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Following the Calves, On the ranch, On the road
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Maternal instincts, predictable cattle

Following the calves: It’s a two-way street

Some may take offense to comparing a herd of kids to fresh calves or a mom’s eye to maternal instincts, but I don’t think it’s out of line to say ‘fetal programming’ had a role in how each Loseke kid is developing a passion for the beef business.

All four were riding feedlot pens in utero; June jokes they came out of the womb ready to get to work. They cut their first teeth on steak and one even celebrated a young birthday with a steak-shaped, strawberry red cake. Family vacations involve road trips down far-away ranch roads and photos of all six standing in mountain pastures.

From her kitchen table, June recounts the vacations to me, and in the same breath, recalls the cattle that made the journey from those Montana ranches to their feedyard near Columbus, Neb., that year. She and Ryan discuss the pen they were in, the market prices they got, how they fed, any health issues they had and how quickly June caught it.

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The feedback on animal health, performance and carcass data, and the two way information flow have developed a partnership between the Keasters and Losekes.

“I think it’s the maternal side of her,” Ryan laughs. “She just knows. I honestly think she can identify a calf the day before it’s sick.”

“It’s just like being a student of your kids. You can’t discipline all four of these kids the same. You have to know them each individually,” June says. “It’s not just a black steer or another animal in another bunk line.”

Looking at Christmas cards on their farm refrigerator, we get back to following the calves I came to ask about: pen No. 4, full of Bruce Keaster’s heaviest steer calves and the first of three shipments from the Belt, Mont., family we introduced earlier this year. The March-born calves that weighed 675 on arrival in late October now lack only about 100 pounds of Ryan’s target finish of 1,400 pounds at 14 months of age.

Pen 4: the Keaster bunch, dipping into their rations.

At 147 days on feed, this pen experienced zero death loss, and less than 10% of the entire nearly 500 head were treated for health issues since their arrival.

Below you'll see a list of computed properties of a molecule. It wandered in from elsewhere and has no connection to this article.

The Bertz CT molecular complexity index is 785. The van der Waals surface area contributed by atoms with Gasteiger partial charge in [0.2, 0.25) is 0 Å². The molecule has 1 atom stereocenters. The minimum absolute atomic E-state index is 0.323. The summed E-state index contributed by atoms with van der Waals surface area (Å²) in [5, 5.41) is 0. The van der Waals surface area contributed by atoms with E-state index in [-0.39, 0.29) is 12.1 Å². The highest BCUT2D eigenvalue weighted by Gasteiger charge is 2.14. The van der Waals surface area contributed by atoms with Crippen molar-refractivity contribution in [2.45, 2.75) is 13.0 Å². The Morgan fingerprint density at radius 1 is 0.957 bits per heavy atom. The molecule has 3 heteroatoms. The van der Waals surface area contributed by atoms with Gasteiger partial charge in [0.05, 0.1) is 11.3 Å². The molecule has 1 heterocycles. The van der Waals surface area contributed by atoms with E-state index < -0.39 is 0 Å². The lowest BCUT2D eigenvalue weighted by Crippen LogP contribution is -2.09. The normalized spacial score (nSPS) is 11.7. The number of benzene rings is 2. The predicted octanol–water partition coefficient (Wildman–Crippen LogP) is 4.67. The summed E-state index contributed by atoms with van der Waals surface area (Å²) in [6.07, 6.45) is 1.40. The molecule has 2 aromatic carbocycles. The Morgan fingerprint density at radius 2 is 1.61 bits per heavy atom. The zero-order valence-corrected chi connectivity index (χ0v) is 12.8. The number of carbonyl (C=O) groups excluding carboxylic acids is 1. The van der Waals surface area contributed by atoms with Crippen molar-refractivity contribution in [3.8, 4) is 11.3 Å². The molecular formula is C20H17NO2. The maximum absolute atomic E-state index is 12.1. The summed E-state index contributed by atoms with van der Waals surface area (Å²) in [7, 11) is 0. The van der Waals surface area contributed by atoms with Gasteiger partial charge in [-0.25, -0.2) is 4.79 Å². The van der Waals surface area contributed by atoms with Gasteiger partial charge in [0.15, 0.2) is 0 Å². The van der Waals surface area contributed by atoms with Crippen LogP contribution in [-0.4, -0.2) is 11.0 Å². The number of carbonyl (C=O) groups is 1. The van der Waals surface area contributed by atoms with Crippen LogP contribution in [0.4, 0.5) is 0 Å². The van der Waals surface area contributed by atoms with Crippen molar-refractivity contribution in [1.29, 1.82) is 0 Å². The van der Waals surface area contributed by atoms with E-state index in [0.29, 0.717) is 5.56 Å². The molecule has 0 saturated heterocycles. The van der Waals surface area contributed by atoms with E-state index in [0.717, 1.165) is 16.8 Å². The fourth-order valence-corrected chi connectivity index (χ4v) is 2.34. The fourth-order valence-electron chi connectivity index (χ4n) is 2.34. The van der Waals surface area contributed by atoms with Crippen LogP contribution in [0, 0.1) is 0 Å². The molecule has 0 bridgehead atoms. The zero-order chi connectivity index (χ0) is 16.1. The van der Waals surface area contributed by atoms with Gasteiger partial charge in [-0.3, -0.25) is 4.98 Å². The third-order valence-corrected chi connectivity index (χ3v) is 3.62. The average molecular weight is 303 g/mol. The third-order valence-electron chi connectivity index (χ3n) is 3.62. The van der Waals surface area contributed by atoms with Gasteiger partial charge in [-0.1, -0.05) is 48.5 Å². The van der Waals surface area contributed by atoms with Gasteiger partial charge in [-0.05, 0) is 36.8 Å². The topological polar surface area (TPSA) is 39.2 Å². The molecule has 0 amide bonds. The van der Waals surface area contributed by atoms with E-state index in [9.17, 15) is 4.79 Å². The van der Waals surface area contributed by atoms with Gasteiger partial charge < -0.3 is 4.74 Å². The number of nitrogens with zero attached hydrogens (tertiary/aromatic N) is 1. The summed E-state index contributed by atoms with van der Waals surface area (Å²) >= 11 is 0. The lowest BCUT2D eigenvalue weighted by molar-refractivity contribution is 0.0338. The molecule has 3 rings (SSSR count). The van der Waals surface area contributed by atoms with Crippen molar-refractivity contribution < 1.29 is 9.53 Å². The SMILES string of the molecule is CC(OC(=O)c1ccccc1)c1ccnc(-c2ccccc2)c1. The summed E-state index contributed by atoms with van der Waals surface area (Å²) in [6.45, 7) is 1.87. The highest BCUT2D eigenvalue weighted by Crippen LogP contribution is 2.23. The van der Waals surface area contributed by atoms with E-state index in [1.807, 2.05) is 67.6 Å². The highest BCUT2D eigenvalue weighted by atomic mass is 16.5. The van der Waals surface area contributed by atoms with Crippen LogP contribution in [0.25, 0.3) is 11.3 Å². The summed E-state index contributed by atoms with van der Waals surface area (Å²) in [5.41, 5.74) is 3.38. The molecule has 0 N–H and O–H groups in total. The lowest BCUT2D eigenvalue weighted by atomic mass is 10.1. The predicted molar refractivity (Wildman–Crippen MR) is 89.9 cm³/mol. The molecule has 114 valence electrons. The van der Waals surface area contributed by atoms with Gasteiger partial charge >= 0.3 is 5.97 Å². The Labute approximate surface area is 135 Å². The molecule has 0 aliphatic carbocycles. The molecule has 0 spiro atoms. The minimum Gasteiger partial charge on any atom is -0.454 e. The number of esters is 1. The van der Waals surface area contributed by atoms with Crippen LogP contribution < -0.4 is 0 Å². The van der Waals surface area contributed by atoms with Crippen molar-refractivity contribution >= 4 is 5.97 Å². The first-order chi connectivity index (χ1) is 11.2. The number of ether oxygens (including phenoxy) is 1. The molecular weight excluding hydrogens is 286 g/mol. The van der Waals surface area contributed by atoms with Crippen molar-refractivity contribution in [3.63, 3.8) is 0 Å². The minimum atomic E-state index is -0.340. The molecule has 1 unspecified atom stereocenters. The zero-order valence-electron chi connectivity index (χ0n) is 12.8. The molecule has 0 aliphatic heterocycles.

“Bruce has done a good job of setting them up to perform well when they get here from a health standpoint and from a genetic standpoint,” Ryan says. “It’s more about management than anything you can find in a bottle.”

Now, they’re talking marketing and Ryan’s watching the Choice-Select spread to decide if he’ll sell on a grid.  That day, there was an $8.03 premium for cattle that grade Choice over Select, just below the threshold he likes to see to balance the potential for marbling premiums with potential for yield grade discounts.

“It’s iffy. But having their consistency gives me the confidence to know we could grid them when the market’s right,” Ryan says.

Either way, their 20-year history gives the feeders confidence.

“When we get paid by the pound, Bruce’s steers just plain hang a heavier carcass. They’re not just deep in their rib, they’re wide across the front. If we put a saddle on those cattle, the cinch would have to be extra-long,” June smiles.

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Friends and business partners take care of each other, and sometimes even a horse sent from Montana to Nebraska can illustrate that. (Although Flash isn’t in this picture, he’s part of that bigger picture.)

She pulls a cinch tight on Flash, the horse Bruce sent back to Nebraska on a cattle truck one year. He’s one of Ryan’s favorites.

“At his height, it’s hard to find a horse where Ryan’s feet aren’t dragging the ground from the saddle,” June says.

Of course, Bruce knows that – it’s just another way they take care of each other, along with predictable cattle, transparent management and an understood fairness that they’re both in this for the long haul.

“We sleep better knowing that’s the relationship with them, and I think they do, too,” June says.

Until next time,

Laura

lnelson-mugLaura Nelson is based in Big Timber, Montana, where she writes, captures images and tells farming and ranching stories. She’s a former CAB Industry Information Specialist who became passionate about the brand and the pursuit of high-quality beef while working at the company headquarters in Ohio. Then wide open spaces, small-town living and those beautiful Crazy Mountains wooed her back west.

 

 


PS – To catch up on our first installments about these calves, er, now steers from Montana, visit our previous ‘Following the Calves’ posts: Keaster family checks in, Friends and neighbors 1,000 miles away, and The Golden Rule in the Golden Triangle.

Travel to ranches in Oklahoma and South Dakota, too!

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Ride along with the Certified Angus Beef supply development team as we work to help cattlemen put more black ink in their record books with cattle management news, tips and ideas to profitably improve quality. CAB is a nonprofit subsidiary of the American Angus Association. It was founded in 1978 as the first fresh beef brand based on specifications, and remains the largest in the world. We spend every day working with cattlemen and women across the country to help them better supply the CAB brand with high-quality beef. Join us for a view from many a pickups' passenger seat.
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